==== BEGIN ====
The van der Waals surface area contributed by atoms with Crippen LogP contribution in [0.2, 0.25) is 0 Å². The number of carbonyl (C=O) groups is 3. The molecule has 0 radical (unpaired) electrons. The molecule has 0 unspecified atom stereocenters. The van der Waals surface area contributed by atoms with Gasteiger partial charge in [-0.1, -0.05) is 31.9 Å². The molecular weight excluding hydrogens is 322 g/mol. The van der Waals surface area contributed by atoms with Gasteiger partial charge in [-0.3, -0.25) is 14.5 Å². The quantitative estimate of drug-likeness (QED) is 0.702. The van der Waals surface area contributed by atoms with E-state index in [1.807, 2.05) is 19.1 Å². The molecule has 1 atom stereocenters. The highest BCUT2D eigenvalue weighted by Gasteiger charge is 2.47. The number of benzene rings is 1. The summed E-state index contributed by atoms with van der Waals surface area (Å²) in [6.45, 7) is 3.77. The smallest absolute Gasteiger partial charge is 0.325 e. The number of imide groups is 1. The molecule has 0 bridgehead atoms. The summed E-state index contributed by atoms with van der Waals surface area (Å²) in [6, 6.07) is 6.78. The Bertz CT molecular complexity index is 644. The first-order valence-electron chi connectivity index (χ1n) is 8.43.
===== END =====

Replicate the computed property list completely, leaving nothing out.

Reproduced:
The van der Waals surface area contributed by atoms with Crippen LogP contribution in [0.2, 0.25) is 0 Å². The number of carbonyl (C=O) groups is 3. The molecule has 0 radical (unpaired) electrons. The molecule has 0 unspecified atom stereocenters. The van der Waals surface area contributed by atoms with Gasteiger partial charge in [-0.1, -0.05) is 31.9 Å². The molecular weight excluding hydrogens is 322 g/mol. The van der Waals surface area contributed by atoms with Gasteiger partial charge in [-0.3, -0.25) is 14.5 Å². The quantitative estimate of drug-likeness (QED) is 0.702. The van der Waals surface area contributed by atoms with E-state index in [1.807, 2.05) is 19.1 Å². The molecule has 1 atom stereocenters. The highest BCUT2D eigenvalue weighted by Gasteiger charge is 2.47. The number of benzene rings is 1. The summed E-state index contributed by atoms with van der Waals surface area (Å²) in [6.45, 7) is 3.77. The smallest absolute Gasteiger partial charge is 0.325 e. The number of imide groups is 1. The molecule has 0 bridgehead atoms. The summed E-state index contributed by atoms with van der Waals surface area (Å²) in [6, 6.07) is 6.78. The Bertz CT molecular complexity index is 644. The first-order valence-electron chi connectivity index (χ1n) is 8.43.